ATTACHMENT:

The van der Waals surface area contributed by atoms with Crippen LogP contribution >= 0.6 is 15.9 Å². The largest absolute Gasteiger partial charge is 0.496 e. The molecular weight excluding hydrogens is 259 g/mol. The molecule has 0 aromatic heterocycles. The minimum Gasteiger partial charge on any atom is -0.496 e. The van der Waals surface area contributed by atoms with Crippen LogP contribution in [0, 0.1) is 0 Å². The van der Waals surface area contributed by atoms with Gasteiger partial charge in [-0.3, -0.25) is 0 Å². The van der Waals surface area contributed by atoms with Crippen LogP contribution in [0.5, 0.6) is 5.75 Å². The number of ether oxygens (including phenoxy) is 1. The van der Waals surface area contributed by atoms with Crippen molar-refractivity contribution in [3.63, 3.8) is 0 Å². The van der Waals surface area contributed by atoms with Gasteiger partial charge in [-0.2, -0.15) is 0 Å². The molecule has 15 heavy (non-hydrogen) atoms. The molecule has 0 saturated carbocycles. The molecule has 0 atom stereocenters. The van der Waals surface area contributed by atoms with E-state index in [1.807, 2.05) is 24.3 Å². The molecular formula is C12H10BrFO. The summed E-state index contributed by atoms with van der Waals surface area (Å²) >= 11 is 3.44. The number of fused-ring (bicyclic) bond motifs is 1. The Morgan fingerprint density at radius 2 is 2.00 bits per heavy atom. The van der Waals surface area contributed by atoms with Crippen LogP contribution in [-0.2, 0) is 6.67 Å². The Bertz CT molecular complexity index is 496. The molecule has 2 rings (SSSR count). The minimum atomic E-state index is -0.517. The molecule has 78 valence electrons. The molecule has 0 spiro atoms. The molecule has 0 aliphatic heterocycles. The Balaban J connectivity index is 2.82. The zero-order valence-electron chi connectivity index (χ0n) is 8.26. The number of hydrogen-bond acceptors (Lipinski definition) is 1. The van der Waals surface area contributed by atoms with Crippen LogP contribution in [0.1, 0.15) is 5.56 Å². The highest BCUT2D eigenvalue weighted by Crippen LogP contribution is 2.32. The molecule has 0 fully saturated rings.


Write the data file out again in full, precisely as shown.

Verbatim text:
The van der Waals surface area contributed by atoms with Crippen LogP contribution >= 0.6 is 15.9 Å². The largest absolute Gasteiger partial charge is 0.496 e. The molecular weight excluding hydrogens is 259 g/mol. The molecule has 0 aromatic heterocycles. The minimum Gasteiger partial charge on any atom is -0.496 e. The van der Waals surface area contributed by atoms with Crippen LogP contribution in [0, 0.1) is 0 Å². The van der Waals surface area contributed by atoms with Gasteiger partial charge in [-0.3, -0.25) is 0 Å². The van der Waals surface area contributed by atoms with Crippen LogP contribution in [0.5, 0.6) is 5.75 Å². The number of ether oxygens (including phenoxy) is 1. The van der Waals surface area contributed by atoms with Crippen molar-refractivity contribution in [3.63, 3.8) is 0 Å². The van der Waals surface area contributed by atoms with Gasteiger partial charge in [-0.2, -0.15) is 0 Å². The molecule has 15 heavy (non-hydrogen) atoms. The molecule has 0 saturated carbocycles. The molecule has 0 atom stereocenters. The van der Waals surface area contributed by atoms with E-state index in [1.807, 2.05) is 24.3 Å². The molecular formula is C12H10BrFO. The summed E-state index contributed by atoms with van der Waals surface area (Å²) >= 11 is 3.44. The number of fused-ring (bicyclic) bond motifs is 1. The Morgan fingerprint density at radius 2 is 2.00 bits per heavy atom. The van der Waals surface area contributed by atoms with Crippen LogP contribution in [-0.2, 0) is 6.67 Å². The Bertz CT molecular complexity index is 496. The molecule has 2 rings (SSSR count). The minimum atomic E-state index is -0.517. The molecule has 78 valence electrons. The molecule has 0 spiro atoms. The molecule has 0 aliphatic heterocycles. The Balaban J connectivity index is 2.82. The zero-order valence-electron chi connectivity index (χ0n) is 8.26. The number of hydrogen-bond acceptors (Lipinski definition) is 1. The van der Waals surface area contributed by atoms with Crippen LogP contribution in [0.1, 0.15) is 5.56 Å². The highest BCUT2D eigenvalue weighted by Crippen LogP contribution is 2.32. The molecule has 0 fully saturated rings.